Top 5 Sources of Stress During the Holidays
| 4 min read
Dr. Kristyn Gregory, D.O., is a medical director of behavioral health at Blue Cross Blue Shield of Michigan. Dr. Gregory received her medical degree from the Chicago School of Osteopathic Medicine. She then completed residency training in Adult Psychiatry at Henry Ford, and a fellowship in Child and Adolescent Psychiatry at Wayne State University. She is board-certified in Adult, Child and Adolescent Psychiatry. She has practiced in a variety of settings in the metro Detroit area including inpatient, residential, outpatient, school-based and juvenile justice programs.
- Family dynamics: While the holidays are a time for gathering with loved ones, some family relationships may be difficult to navigate. For families that have suffered a loss, trying to plan a holiday meal or event may bring fresh feelings of grief. Additionally, any existing tension in family relationships may become exacerbated by the stress of the holiday season.
- Financial worries: From gift giving and decorations to extensive grocery bills for large family dinners, the demands of keeping up with holiday traditions can easily strain wallets and cause concern. Additionally, living expenses may increase during the colder months of the year with higher gas and electric bills, as well as new winter clothes for growing children.
- Pressure to participate: There’s often a flurry of activities in November and December each year, no matter how one chooses to celebrate the season. Work schedules can fluctuate, there’s more events on weekends and new seasonal obligations – especially for families with children in schools. We want to say “yes” to everything. Managing these events brings stress on top of the disruptions to our everyday schedules.
- Existing behavioral health issues: For individuals managing existing behavioral health issues including depression, anxiety or substance use, the holidays can be a tricky time. Many holiday events include alcohol and expectations we have to manage. We often put pressure on ourselves to feel a certain way as we prepare for and participate in holiday traditions. We think we should feel happy and joyous and at peace. And when we don’t, we feel like something is wrong with us. In reality, nothing is wrong – it’s normal to not always feel happy – even during the holidays.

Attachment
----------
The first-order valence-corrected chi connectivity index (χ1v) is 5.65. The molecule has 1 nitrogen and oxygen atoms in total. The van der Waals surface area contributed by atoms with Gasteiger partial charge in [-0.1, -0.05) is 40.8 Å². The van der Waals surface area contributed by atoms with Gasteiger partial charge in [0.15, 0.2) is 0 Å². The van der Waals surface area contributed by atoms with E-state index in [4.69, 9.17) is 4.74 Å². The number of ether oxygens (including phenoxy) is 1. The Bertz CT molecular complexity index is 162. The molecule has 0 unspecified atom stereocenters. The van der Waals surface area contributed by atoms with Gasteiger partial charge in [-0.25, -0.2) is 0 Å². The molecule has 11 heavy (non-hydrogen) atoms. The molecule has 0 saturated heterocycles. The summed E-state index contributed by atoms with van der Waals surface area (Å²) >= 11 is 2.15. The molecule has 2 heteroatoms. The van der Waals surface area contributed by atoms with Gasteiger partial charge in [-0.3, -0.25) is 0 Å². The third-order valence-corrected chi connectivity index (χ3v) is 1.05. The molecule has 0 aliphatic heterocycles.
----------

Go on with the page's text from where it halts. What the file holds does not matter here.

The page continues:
- Weather: The weather can affect us more than we think. The unpredictability and danger of winter weather can interrupt travel plans, cancel events or make the evening commute slick and harrowing – all factors that can cause stress. Additionally, the reduced hours of sunlight during the winter months can negatively affect our moods.
Healthy coping strategies
- Set boundaries: Prevent burnout during this season by prioritizing the activities and people that bring joy, and limiting the amount of time spent on activities and people that do not. During a stressful week, it’s OK to say no to a party invite or buy cookies at the store instead of spending hours baking them from scratch.
- Follow routines: Though it may be tempting to drop parts of everyday health and wellness routines like going to the gym, seeing a therapist or going to bed on time, keeping up with these practices can help the body and mind manage the stress and unpredictability of the season. Always take medication as prescribed.
- Take a break: If there’s a family member who starts up a conversation on a sore subject during a family dinner, try not to let it escalate. If needed, leave the room and step outside.
- Being present is the best present: Financial worries can affect us all. Consider setting limits with presents, creating homemade gifts, hosting a gift exchange or by finding other ways to spread joy without buying something for everyone.
- Find moments to be mindful: A mindfulness practice can help to ground and center one’s feelings and emotions, especially in a stressful time. It allows individuals to be connected to the here and now, which can help regulate anxiety over upcoming events and things to do.